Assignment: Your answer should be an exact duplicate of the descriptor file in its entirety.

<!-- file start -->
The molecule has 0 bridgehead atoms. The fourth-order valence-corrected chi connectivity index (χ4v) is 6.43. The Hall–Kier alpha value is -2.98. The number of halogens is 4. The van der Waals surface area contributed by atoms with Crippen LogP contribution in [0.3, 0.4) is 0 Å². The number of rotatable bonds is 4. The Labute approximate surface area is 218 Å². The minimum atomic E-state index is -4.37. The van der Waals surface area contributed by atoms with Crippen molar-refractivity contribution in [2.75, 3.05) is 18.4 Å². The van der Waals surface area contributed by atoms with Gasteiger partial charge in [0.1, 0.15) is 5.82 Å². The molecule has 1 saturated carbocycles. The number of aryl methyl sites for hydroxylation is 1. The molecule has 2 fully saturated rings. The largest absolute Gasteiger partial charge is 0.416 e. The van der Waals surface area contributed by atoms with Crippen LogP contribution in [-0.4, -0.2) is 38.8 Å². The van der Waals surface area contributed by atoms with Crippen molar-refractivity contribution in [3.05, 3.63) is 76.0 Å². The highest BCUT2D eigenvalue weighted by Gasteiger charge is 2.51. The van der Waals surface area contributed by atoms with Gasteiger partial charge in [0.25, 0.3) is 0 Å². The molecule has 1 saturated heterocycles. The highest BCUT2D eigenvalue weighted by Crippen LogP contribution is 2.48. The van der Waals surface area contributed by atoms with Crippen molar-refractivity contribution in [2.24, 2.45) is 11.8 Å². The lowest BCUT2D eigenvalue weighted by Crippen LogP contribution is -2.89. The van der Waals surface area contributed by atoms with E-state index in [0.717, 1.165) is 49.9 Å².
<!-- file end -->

The molecule has 0 bridgehead atoms. The fourth-order valence-corrected chi connectivity index (χ4v) is 6.43. The Hall–Kier alpha value is -2.98. The number of halogens is 4. The van der Waals surface area contributed by atoms with Crippen LogP contribution in [0.3, 0.4) is 0 Å². The number of rotatable bonds is 4. The Labute approximate surface area is 218 Å². The minimum atomic E-state index is -4.37. The van der Waals surface area contributed by atoms with Crippen molar-refractivity contribution in [2.75, 3.05) is 18.4 Å². The van der Waals surface area contributed by atoms with Gasteiger partial charge in [0.1, 0.15) is 5.82 Å². The molecule has 1 saturated carbocycles. The number of aryl methyl sites for hydroxylation is 1. The molecule has 2 fully saturated rings. The largest absolute Gasteiger partial charge is 0.416 e. The van der Waals surface area contributed by atoms with Crippen LogP contribution in [-0.4, -0.2) is 38.8 Å². The van der Waals surface area contributed by atoms with Crippen molar-refractivity contribution in [3.05, 3.63) is 76.0 Å². The highest BCUT2D eigenvalue weighted by Gasteiger charge is 2.51. The van der Waals surface area contributed by atoms with Gasteiger partial charge in [0.25, 0.3) is 0 Å². The molecule has 1 saturated heterocycles. The highest BCUT2D eigenvalue weighted by Crippen LogP contribution is 2.48. The van der Waals surface area contributed by atoms with Crippen molar-refractivity contribution in [2.24, 2.45) is 11.8 Å². The lowest BCUT2D eigenvalue weighted by Crippen LogP contribution is -2.89. The van der Waals surface area contributed by atoms with E-state index in [0.717, 1.165) is 49.9 Å².